Endless world makes for addicting gameplay.
In Minecraft, your game begins in a nearly infinite world (almost 8x as large as Earth's surface, according to the website) around mid-morning. You have the day to collect the necessary supplies to make a shelter before nightfall, when dangerous creatures spawn. Once you've figured out how to make it through the night, what you make of the open-ended gameplay is up to you.
What makes this particular sandbox-style game so addicting is its simplicity. Really, all you do is survive, explore, collect raw materials, and then use them to build simple tools and structures. Even the graphics, though 3-D, are essentially 16-bit (although the landscape is surprisingly beautiful). But the open-ended gameplay and lack of any real end to the exploration will keep you playing for hours from the start.
The biggest part of the game is its namesake, mining. Once you've discovered a cave, you'll likely discover many more connected to it, and probably spend much of your time exploring. The point of all this exploration is to discover the raw materials you'll need to build in the game. Stone, wood, and coal will get you through the night, but if you really want to make the most of everything Minecraft has to offer, you'll need to find plenty of iron and other minerals. However, I've found that most of the mining I do is just excavation - not an effort to collect anything, but to carve out rooms, new entryways, staircases, etc. in my base. You can spend a great deal of time sculpting your world to your liking, as there is virtually no limit as to where you remove and place blocks (although the world is not vertically infinite).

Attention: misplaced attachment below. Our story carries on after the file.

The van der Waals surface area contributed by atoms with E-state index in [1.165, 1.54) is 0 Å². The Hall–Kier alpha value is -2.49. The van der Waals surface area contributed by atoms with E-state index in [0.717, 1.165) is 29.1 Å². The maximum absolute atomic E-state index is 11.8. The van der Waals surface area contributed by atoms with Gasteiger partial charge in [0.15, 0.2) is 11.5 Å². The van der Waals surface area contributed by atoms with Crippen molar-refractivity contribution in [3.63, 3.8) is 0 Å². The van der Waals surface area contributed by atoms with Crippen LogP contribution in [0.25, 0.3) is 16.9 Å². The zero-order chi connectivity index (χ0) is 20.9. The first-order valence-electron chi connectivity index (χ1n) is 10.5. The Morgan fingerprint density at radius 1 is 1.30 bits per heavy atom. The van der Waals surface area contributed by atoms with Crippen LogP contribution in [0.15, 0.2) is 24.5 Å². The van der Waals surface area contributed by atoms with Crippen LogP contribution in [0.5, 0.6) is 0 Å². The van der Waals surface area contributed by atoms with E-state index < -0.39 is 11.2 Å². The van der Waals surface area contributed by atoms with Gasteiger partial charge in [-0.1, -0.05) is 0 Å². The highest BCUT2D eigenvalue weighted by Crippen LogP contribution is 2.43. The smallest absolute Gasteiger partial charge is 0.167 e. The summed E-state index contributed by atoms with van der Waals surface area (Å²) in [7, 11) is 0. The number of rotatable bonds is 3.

There is also a prominent element of survival, as you have to protect yourself from hostile mobs (mobs are the creatures - there are neutral mobs like cows and chickens that do no damage, and hostile mobs like zombies and spiders that can attack). Materials you collect can be used not only for tools, decor, transportation, and mining, but also as armor and weapons. As you progress, you'll be able to create stronger weapons and armor, and the hostile mobs will become less and less of a threat. Note, however, that you can change the game difficulty to "Peaceful" to eliminate this aspect and focus solely on expansion.
As the game is still under development, there are occasionally some small glitches and oddities (for example, if you turn music on, it plays for a few minutes at a time, every hour or so). However, the controls (typical first-person - move with arrows/ADWS, aim with mouse) and ultimately the overall gameplay are unaffected.
It may not sound like much, but the game is truly very well done and a pleasantly addicting addition to any gamer's collection.